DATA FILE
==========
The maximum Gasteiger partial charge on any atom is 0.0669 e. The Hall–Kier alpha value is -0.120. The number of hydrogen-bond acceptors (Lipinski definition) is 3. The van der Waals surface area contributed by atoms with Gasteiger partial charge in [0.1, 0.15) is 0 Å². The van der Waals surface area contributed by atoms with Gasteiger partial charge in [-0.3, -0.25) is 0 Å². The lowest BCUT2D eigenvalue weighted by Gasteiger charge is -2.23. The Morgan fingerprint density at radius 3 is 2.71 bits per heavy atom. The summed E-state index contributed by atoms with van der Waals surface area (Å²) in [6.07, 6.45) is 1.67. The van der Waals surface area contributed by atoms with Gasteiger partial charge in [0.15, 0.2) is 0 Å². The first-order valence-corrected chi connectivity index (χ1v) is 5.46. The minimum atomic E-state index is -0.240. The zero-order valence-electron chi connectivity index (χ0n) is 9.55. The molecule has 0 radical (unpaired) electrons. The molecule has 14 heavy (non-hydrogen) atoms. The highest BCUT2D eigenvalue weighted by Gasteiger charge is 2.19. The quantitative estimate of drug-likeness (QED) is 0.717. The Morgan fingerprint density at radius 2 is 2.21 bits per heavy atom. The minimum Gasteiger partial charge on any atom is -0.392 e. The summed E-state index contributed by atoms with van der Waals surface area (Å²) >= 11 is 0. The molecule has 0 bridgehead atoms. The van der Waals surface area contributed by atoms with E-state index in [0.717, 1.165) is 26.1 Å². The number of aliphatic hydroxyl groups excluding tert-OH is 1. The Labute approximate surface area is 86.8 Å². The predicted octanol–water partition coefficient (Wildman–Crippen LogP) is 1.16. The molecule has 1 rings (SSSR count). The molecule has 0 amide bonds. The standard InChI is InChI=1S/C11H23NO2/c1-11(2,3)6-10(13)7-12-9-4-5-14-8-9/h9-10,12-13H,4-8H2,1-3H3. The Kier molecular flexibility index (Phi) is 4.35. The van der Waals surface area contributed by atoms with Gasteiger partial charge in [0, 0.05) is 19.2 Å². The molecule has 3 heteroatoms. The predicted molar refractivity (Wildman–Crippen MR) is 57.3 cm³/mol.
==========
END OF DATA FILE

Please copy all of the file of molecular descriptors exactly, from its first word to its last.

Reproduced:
The maximum Gasteiger partial charge on any atom is 0.0669 e. The Hall–Kier alpha value is -0.120. The number of hydrogen-bond acceptors (Lipinski definition) is 3. The van der Waals surface area contributed by atoms with Gasteiger partial charge in [0.1, 0.15) is 0 Å². The van der Waals surface area contributed by atoms with Gasteiger partial charge in [-0.3, -0.25) is 0 Å². The lowest BCUT2D eigenvalue weighted by Gasteiger charge is -2.23. The Morgan fingerprint density at radius 3 is 2.71 bits per heavy atom. The summed E-state index contributed by atoms with van der Waals surface area (Å²) in [6.07, 6.45) is 1.67. The van der Waals surface area contributed by atoms with Gasteiger partial charge in [0.15, 0.2) is 0 Å². The first-order valence-corrected chi connectivity index (χ1v) is 5.46. The minimum atomic E-state index is -0.240. The zero-order valence-electron chi connectivity index (χ0n) is 9.55. The molecule has 0 radical (unpaired) electrons. The molecule has 14 heavy (non-hydrogen) atoms. The highest BCUT2D eigenvalue weighted by Gasteiger charge is 2.19. The quantitative estimate of drug-likeness (QED) is 0.717. The Morgan fingerprint density at radius 2 is 2.21 bits per heavy atom. The minimum Gasteiger partial charge on any atom is -0.392 e. The summed E-state index contributed by atoms with van der Waals surface area (Å²) >= 11 is 0. The molecule has 0 bridgehead atoms. The van der Waals surface area contributed by atoms with E-state index in [0.717, 1.165) is 26.1 Å². The number of aliphatic hydroxyl groups excluding tert-OH is 1. The Labute approximate surface area is 86.8 Å². The predicted octanol–water partition coefficient (Wildman–Crippen LogP) is 1.16. The molecule has 1 rings (SSSR count). The molecule has 0 amide bonds. The standard InChI is InChI=1S/C11H23NO2/c1-11(2,3)6-10(13)7-12-9-4-5-14-8-9/h9-10,12-13H,4-8H2,1-3H3. The Kier molecular flexibility index (Phi) is 4.35. The van der Waals surface area contributed by atoms with Gasteiger partial charge in [0, 0.05) is 19.2 Å². The molecule has 3 heteroatoms. The predicted molar refractivity (Wildman–Crippen MR) is 57.3 cm³/mol.